Anyways, after our adventure at the Wulai Waterfalls and Gondola (which took about 3 hours since we didn’t go all the way up – there were many steps!), we managed to catch a taxi back to check out the ‘old street’. The lady taxi driver who ferried us was very friendly and even suggested we visit Neidong National Forest Recreation Area (內洞國家森林遊樂區), a forest trail containing 3 waterfalls and splendid scenery. She even provided us with her namecard, which would come in handy for our future visits. If you happen to be Wulai and are interested traveling up to Neidong, you can engage her services. Drop me a line and I will pass the contact to you. Unfortunately, we did not manage to visit Neidong this time round, but it is certainly a place of interest that will be visited!
It was already close to lunch time when we arrived at the old street, which was by this time already packed with people and vendors selling their wares. The shops along the streets open until 9pm, so if you are looking for some dinner this would be a good place to explore: bamboo shoots stuffed with rice, handmade rice cakes in a variety of flavors, baked mochi, deep fried river prawns, honey-glazed yams, wild boar kebabs, and for the vegetarians (or those who need their veges) wild vegetables and ferns.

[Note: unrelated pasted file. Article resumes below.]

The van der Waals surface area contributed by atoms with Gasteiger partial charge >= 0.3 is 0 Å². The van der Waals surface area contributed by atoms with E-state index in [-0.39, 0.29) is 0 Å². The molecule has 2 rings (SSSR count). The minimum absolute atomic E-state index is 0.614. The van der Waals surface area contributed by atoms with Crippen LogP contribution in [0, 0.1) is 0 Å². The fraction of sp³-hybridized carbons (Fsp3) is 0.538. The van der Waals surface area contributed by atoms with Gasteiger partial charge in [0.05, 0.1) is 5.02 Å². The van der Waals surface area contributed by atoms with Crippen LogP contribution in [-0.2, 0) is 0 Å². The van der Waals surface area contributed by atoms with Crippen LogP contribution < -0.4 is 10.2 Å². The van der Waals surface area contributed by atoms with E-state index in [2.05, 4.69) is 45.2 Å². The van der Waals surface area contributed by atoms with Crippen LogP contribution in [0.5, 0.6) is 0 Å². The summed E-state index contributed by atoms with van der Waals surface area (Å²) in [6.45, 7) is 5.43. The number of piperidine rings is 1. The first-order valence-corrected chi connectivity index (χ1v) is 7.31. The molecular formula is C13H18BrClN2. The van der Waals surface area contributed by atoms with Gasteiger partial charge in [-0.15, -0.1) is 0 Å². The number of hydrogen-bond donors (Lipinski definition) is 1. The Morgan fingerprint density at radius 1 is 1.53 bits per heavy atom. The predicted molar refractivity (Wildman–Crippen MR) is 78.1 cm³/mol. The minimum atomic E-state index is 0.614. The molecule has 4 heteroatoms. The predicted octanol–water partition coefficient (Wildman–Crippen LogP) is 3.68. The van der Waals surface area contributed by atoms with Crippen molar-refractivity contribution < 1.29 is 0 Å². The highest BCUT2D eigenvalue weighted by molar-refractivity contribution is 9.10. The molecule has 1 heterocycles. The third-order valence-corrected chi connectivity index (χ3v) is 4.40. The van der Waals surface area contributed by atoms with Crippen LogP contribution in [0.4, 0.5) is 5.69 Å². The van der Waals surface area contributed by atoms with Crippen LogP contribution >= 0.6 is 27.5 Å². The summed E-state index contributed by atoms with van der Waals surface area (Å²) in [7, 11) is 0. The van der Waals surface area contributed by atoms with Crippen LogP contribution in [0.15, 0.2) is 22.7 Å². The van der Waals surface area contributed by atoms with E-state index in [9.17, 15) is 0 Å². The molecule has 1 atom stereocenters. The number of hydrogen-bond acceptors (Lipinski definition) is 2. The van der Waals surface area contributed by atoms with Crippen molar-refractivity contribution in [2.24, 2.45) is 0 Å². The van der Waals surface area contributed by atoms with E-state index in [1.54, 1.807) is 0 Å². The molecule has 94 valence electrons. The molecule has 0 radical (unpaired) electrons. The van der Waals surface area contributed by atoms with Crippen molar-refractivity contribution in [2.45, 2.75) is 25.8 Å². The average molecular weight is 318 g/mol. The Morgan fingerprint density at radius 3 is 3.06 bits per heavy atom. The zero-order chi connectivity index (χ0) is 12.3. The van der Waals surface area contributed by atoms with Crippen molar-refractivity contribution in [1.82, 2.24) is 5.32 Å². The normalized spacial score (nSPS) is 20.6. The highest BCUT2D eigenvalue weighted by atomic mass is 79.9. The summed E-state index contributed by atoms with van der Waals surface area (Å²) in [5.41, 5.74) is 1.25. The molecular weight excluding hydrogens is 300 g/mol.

|Wild mountain boar sausage (山豬肉香腸). NT$35 each. |
Wild mountain boar skewer (山豬肉串) NT35 each, 3 for NT$100.
|Candied sweet potatoes for NT$50 per packet. It looked a little too sweet, so we gave this a miss.|
|Vegetables. meat and food (e.g. rice, noodles) were on display outside of eateries beckoning us to come eat|
While there have been blog posts about dining at Taiya Po Po (泰雅婆婆美食店), which serves authentic Atayal aboriginal dishes, we decided to dine at the eatery opposite it, Wulai Little Eatery (烏來小吃店). We had noodles, bamboo rice, vegetables, soup with mountain vegetables, stewed bamboo shoots and chicken – a hearty meal, all for NT$680 (about S$28-30). [Read all about the dining experience here]
When we were done with lunch it was time to go back, so we took the bus as recommended by the lady taxi driver (a taxi ride from the bus terminus would have cost NT$150-200 while the bus ride costs only NT$15 per person with and Urai Voalando Spring Resort being just one stop away). One bus ride and a stop later we found ourselves back at Urai Voalando Spring Resort just in time for check-in. [Read about the room review here ~ coming soon]
We visited the ‘old street’ again on the last day of our short trip. This time we tried the handmade buns (at NT$20 per bun) and eggs cooked with hot springs at NT$10 each for the normal ones and NT$15 each for the wine infused ones. As you can ask for samples to try with no obligation to buy, DramaQueen managed to try quite a variety of millet wine (小米露 / 小米酒) at 泰雅媳婦 (Taiya Daugther-in-law) prices ranging from NT$150 to NT$450. There was also wild mountain boar skewer (山豬肉串) for NT35 per skewer, 3 for NT$100.
|The delectable handmade pork buns at NT$20 each! They come in 3 different seasonings and are very nice.|
|Hot Spring Eggs! These were simply a delight and very flavorful. They were chilled so they are perfect on a sunny day. NT$10 each for the normal ones and NT$15 each for the wine infused ones.|
|Ranging from NT$150 to NT$450, wine has never looked cuter/prettier. Besides the overly sweet packaging, the standard ones look pretty nice as well.|